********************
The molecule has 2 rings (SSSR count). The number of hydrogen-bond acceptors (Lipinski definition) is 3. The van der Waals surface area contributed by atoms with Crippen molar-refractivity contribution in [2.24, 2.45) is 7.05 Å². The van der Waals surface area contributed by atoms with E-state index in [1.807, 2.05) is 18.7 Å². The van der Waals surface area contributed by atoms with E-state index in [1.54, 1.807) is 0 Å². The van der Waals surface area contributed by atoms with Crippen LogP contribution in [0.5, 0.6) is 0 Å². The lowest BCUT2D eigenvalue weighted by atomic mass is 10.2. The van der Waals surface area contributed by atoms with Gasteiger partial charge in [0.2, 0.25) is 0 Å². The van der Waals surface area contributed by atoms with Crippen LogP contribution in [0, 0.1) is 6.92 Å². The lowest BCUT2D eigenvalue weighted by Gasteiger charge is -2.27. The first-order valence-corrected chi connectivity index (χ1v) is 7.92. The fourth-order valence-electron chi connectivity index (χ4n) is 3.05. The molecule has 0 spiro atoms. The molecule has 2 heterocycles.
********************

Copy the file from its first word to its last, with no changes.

The molecule has 2 rings (SSSR count). The number of hydrogen-bond acceptors (Lipinski definition) is 3. The van der Waals surface area contributed by atoms with Crippen molar-refractivity contribution in [2.24, 2.45) is 7.05 Å². The van der Waals surface area contributed by atoms with E-state index in [1.807, 2.05) is 18.7 Å². The van der Waals surface area contributed by atoms with E-state index in [1.54, 1.807) is 0 Å². The van der Waals surface area contributed by atoms with Crippen LogP contribution in [0.5, 0.6) is 0 Å². The lowest BCUT2D eigenvalue weighted by atomic mass is 10.2. The van der Waals surface area contributed by atoms with Gasteiger partial charge in [0.2, 0.25) is 0 Å². The van der Waals surface area contributed by atoms with Crippen LogP contribution in [0, 0.1) is 6.92 Å². The lowest BCUT2D eigenvalue weighted by Gasteiger charge is -2.27. The first-order valence-corrected chi connectivity index (χ1v) is 7.92. The fourth-order valence-electron chi connectivity index (χ4n) is 3.05. The molecule has 0 spiro atoms. The molecule has 2 heterocycles.